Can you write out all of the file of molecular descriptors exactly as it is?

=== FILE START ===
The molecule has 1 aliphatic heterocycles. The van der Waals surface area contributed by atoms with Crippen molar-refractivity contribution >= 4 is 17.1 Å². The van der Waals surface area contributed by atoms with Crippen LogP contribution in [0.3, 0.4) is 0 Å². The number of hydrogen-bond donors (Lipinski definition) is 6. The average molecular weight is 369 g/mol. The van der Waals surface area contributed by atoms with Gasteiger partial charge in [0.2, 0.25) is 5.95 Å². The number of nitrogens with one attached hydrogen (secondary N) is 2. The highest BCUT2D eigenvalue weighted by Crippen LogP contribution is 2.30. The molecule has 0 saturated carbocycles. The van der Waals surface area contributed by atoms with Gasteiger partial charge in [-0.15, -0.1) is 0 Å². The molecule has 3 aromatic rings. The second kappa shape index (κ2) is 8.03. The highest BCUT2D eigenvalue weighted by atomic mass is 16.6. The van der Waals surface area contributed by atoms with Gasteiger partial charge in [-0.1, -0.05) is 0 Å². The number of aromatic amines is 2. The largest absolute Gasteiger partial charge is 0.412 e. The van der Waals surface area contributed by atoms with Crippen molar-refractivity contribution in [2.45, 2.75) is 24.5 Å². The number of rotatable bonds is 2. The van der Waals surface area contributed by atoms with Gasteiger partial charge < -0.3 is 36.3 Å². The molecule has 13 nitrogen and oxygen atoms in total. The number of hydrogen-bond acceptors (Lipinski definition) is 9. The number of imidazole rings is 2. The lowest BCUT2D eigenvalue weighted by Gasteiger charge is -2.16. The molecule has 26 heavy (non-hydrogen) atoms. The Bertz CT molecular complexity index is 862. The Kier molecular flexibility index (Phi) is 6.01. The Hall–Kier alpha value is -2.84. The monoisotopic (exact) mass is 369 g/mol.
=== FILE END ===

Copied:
The molecule has 1 aliphatic heterocycles. The van der Waals surface area contributed by atoms with Crippen molar-refractivity contribution >= 4 is 17.1 Å². The van der Waals surface area contributed by atoms with Crippen LogP contribution in [0.3, 0.4) is 0 Å². The number of hydrogen-bond donors (Lipinski definition) is 6. The average molecular weight is 369 g/mol. The van der Waals surface area contributed by atoms with Gasteiger partial charge in [0.2, 0.25) is 5.95 Å². The number of nitrogens with one attached hydrogen (secondary N) is 2. The highest BCUT2D eigenvalue weighted by Crippen LogP contribution is 2.30. The molecule has 0 saturated carbocycles. The van der Waals surface area contributed by atoms with Gasteiger partial charge in [-0.15, -0.1) is 0 Å². The molecule has 3 aromatic rings. The second kappa shape index (κ2) is 8.03. The highest BCUT2D eigenvalue weighted by atomic mass is 16.6. The van der Waals surface area contributed by atoms with Gasteiger partial charge in [-0.1, -0.05) is 0 Å². The number of aromatic amines is 2. The largest absolute Gasteiger partial charge is 0.412 e. The van der Waals surface area contributed by atoms with Crippen molar-refractivity contribution in [2.45, 2.75) is 24.5 Å². The number of rotatable bonds is 2. The van der Waals surface area contributed by atoms with Gasteiger partial charge < -0.3 is 36.3 Å². The molecule has 13 nitrogen and oxygen atoms in total. The number of hydrogen-bond acceptors (Lipinski definition) is 9. The number of imidazole rings is 2. The lowest BCUT2D eigenvalue weighted by Gasteiger charge is -2.16. The molecule has 26 heavy (non-hydrogen) atoms. The Bertz CT molecular complexity index is 862. The Kier molecular flexibility index (Phi) is 6.01. The Hall–Kier alpha value is -2.84. The monoisotopic (exact) mass is 369 g/mol.